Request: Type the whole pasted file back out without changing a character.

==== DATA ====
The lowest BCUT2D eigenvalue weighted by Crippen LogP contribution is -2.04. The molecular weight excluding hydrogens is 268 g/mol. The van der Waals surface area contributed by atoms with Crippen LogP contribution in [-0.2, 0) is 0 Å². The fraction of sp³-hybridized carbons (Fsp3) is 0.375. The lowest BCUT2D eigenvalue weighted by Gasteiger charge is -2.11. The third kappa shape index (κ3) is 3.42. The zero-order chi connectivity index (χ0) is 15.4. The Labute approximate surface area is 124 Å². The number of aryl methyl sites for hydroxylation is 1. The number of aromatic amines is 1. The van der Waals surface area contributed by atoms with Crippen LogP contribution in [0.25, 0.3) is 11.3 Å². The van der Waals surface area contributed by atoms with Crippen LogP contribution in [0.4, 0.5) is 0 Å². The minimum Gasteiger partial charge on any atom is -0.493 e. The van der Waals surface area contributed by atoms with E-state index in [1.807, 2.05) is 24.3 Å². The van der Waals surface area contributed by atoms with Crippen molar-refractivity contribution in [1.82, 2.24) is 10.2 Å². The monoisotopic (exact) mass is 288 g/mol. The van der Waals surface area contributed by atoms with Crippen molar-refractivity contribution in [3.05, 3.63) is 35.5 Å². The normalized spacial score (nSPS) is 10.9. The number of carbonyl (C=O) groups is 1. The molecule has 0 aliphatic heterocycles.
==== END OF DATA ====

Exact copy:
The lowest BCUT2D eigenvalue weighted by Crippen LogP contribution is -2.04. The molecular weight excluding hydrogens is 268 g/mol. The van der Waals surface area contributed by atoms with Crippen LogP contribution in [-0.2, 0) is 0 Å². The fraction of sp³-hybridized carbons (Fsp3) is 0.375. The lowest BCUT2D eigenvalue weighted by Gasteiger charge is -2.11. The third kappa shape index (κ3) is 3.42. The zero-order chi connectivity index (χ0) is 15.4. The Labute approximate surface area is 124 Å². The number of aryl methyl sites for hydroxylation is 1. The number of aromatic amines is 1. The van der Waals surface area contributed by atoms with Crippen LogP contribution in [0.25, 0.3) is 11.3 Å². The van der Waals surface area contributed by atoms with Crippen LogP contribution in [0.4, 0.5) is 0 Å². The minimum Gasteiger partial charge on any atom is -0.493 e. The van der Waals surface area contributed by atoms with E-state index in [1.807, 2.05) is 24.3 Å². The van der Waals surface area contributed by atoms with Crippen molar-refractivity contribution in [1.82, 2.24) is 10.2 Å². The monoisotopic (exact) mass is 288 g/mol. The van der Waals surface area contributed by atoms with Crippen molar-refractivity contribution in [3.05, 3.63) is 35.5 Å². The normalized spacial score (nSPS) is 10.9. The number of carbonyl (C=O) groups is 1. The molecule has 0 aliphatic heterocycles.